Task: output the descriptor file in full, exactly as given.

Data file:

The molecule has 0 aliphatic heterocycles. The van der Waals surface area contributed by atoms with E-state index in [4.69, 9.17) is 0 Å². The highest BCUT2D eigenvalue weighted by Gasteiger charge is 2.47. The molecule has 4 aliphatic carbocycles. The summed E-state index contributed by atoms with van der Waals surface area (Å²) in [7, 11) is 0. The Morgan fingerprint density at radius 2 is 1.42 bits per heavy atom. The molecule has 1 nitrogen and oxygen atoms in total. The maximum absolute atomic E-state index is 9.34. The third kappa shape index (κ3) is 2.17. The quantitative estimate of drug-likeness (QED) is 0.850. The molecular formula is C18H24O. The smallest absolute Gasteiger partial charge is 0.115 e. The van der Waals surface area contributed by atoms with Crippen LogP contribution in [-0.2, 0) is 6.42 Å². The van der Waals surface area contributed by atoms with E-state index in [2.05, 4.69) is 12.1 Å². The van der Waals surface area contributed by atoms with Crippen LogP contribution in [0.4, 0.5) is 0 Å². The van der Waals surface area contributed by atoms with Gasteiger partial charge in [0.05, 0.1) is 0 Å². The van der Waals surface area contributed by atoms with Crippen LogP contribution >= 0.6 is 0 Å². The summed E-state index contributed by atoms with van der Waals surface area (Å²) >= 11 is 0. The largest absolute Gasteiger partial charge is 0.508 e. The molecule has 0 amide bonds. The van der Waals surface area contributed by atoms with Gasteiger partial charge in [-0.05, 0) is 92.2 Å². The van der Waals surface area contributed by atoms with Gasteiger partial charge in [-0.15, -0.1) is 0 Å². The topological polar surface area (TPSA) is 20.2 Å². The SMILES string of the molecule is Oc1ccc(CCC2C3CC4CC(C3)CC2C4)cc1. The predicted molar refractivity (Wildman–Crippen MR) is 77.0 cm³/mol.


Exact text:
The molecule has 0 aliphatic heterocycles. The van der Waals surface area contributed by atoms with E-state index in [4.69, 9.17) is 0 Å². The highest BCUT2D eigenvalue weighted by Gasteiger charge is 2.47. The molecule has 4 aliphatic carbocycles. The summed E-state index contributed by atoms with van der Waals surface area (Å²) in [7, 11) is 0. The Morgan fingerprint density at radius 2 is 1.42 bits per heavy atom. The molecule has 1 nitrogen and oxygen atoms in total. The maximum absolute atomic E-state index is 9.34. The third kappa shape index (κ3) is 2.17. The quantitative estimate of drug-likeness (QED) is 0.850. The molecular formula is C18H24O. The smallest absolute Gasteiger partial charge is 0.115 e. The van der Waals surface area contributed by atoms with Crippen LogP contribution in [-0.2, 0) is 6.42 Å². The van der Waals surface area contributed by atoms with E-state index in [2.05, 4.69) is 12.1 Å². The van der Waals surface area contributed by atoms with Crippen LogP contribution in [0.4, 0.5) is 0 Å². The van der Waals surface area contributed by atoms with Gasteiger partial charge in [0.05, 0.1) is 0 Å². The van der Waals surface area contributed by atoms with Crippen LogP contribution >= 0.6 is 0 Å². The summed E-state index contributed by atoms with van der Waals surface area (Å²) >= 11 is 0. The largest absolute Gasteiger partial charge is 0.508 e. The molecule has 0 amide bonds. The van der Waals surface area contributed by atoms with Gasteiger partial charge in [-0.05, 0) is 92.2 Å². The van der Waals surface area contributed by atoms with Gasteiger partial charge in [-0.15, -0.1) is 0 Å². The topological polar surface area (TPSA) is 20.2 Å². The SMILES string of the molecule is Oc1ccc(CCC2C3CC4CC(C3)CC2C4)cc1. The predicted molar refractivity (Wildman–Crippen MR) is 77.0 cm³/mol.